Brendan Fay pointed to an e-mail on his computer screen from the New York Fire Department’s Emerald Society Pipes and Drums corps confirming that it would be marching in the St. Patrick’s Day parade in Queens, on Sunday.
“Now that’s how you know the tide has turned for us,” said Mr. Fay, 54, adding that this would be quite a change from the lone bagpiper that the fledgling parade had to settle for most years.
Mr. Fay helped found the parade in 2000, and since then he had had trouble finding pipe bands willing to play in this parade whose name, St. Pat’s for All, and theme of inclusion are a swipe at the much larger and older St. Patrick’s Day parade held on Fifth Avenue. In the Fifth Avenue parade, people seeking to march under gay banners have been turned away. (The organization that runs the parade says its policy is meant to discourage political displays, including banners and slogans on T-shirts.)
“I’d try to get pipe bands to participate, and they’d say something like, ‘Oh, you’re that parade – no, we’re not available,’” said Mr. Fay, who helped start the Queens event after being arrested at three St. Patrick’s Day parades in 1999 after he tried to march under a banner for a gay alliance.
“I know what it’s like to be told you’re not welcome,” Mr. Fay said as he rushed around his Astoria, Queens, home making last-minute preparations for this Sunday’s parade, which starts at 2 p.m. in Woodside and runs for two hours. It begins at Skillman Avenue and 47th Street and proceeds east on Skillman, ending at Woodside Avenue and 58th Street.
With the phone ringing constantly, Mr. Fay finalized details for portable toilets, pipers and puppets to be held aloft by children. The parade has grown in size every year, and this year he expects more than 2,000 participants.
Bars that once wanted nothing to do with the parade are now opening early for breakfast on parade day, he said.
As for the parade, he said, “We err on the side of hospitality and inclusiveness.” And with the doors wide open, he has certainly amassed a wide array of regular attendees, including from many ethnic groups in this extremely diverse area of Queens.
At the moment, Mr. Fay was making arrangements with Pakistani and Bengali contingents. There will be Bolivian, Ecuadorean, Korean and Chinese groups, as well as a troupe of young black and Latino step-dancers from the Bronx. Mr. Fay called a Turkish contingent seeking to march for the first time, to honor the food shipments that Turkey sent Ireland during the potato famine. Then there was the Mexican group marching in tribute to that country’s San Patricio battalion in the Mexican-American War.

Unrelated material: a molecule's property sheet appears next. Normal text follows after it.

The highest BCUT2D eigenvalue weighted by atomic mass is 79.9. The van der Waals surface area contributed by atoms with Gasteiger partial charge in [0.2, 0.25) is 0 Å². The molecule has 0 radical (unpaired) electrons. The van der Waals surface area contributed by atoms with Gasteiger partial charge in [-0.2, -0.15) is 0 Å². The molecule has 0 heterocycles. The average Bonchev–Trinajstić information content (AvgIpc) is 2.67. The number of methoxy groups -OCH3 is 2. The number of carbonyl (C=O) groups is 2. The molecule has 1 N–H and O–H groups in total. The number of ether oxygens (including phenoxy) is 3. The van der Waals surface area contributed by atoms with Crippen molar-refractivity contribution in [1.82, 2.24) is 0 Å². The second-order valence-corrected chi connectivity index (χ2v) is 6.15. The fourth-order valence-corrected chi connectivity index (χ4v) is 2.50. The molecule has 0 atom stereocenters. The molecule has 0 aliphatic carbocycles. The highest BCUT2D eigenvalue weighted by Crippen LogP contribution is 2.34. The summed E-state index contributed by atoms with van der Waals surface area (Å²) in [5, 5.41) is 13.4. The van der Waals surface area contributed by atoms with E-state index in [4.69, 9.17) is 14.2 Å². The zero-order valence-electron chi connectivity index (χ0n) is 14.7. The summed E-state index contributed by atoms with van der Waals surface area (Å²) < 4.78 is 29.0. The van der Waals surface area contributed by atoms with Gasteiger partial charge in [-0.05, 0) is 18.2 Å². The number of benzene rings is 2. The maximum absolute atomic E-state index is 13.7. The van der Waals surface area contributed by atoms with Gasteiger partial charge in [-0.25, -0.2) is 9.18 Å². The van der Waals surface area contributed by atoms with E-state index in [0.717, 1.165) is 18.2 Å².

“We try to reflect the spirit of New York – we’re all neighbors, we marry each other,” Mr. Fay said in his living room, which is presided over by a green statue of St. Patrick, rescued from a trash heap, with its arms broken off.
It was easier a decade ago when barely any politicians marched. That has changed, especially after Hillary Rodham Clinton showed up several times. Now elected officials are practically trampling over children to engage with spectators, joked Tom Moulter, Mr. Fay’s husband, who for the past week has been baking cakes and cookies for preparade events.
Now Mr. Fay’s in-box is full of e-mails from the offices of elected officials and politicians jostling for favored positions, including Joseph J. Lhota, a Republican candidate in the hotly contested race to succeed Mayor Michael R. Bloomberg, who will also be marching. Mr. Fay said he would probably not put the mayor next to the Occupy Wall Street contingent.
On a refrigerator was a sheaf of personal checks sent as donations, including one for $100 from Arriba Arriba, a Mexican restaurant on Queens Boulevard that heard about the parade from a nearby Irish bar.
As usual, the parade will honor the Rev. Father Michael Judge, the gay Fire Department chaplain who marched in the parade in 2000 and died on Sept. 11, 2001, at the World Trade Center. And as usual there will be a moment of silence for Robert Rygor, an early critic of the Fifth Avenue parade who died of complications from H.I.V. in 2004.
Mr. Fay went out to the garage and climbed up a stepladder to pull down the parade’s main banner, with help from Kathleen Walsh-D’Arcy, another leader of the event, which seems to have outgrown its early rebel days.
“We’re now part of the St. Patrick’s Day tradition in New York,” Mr. Fay said.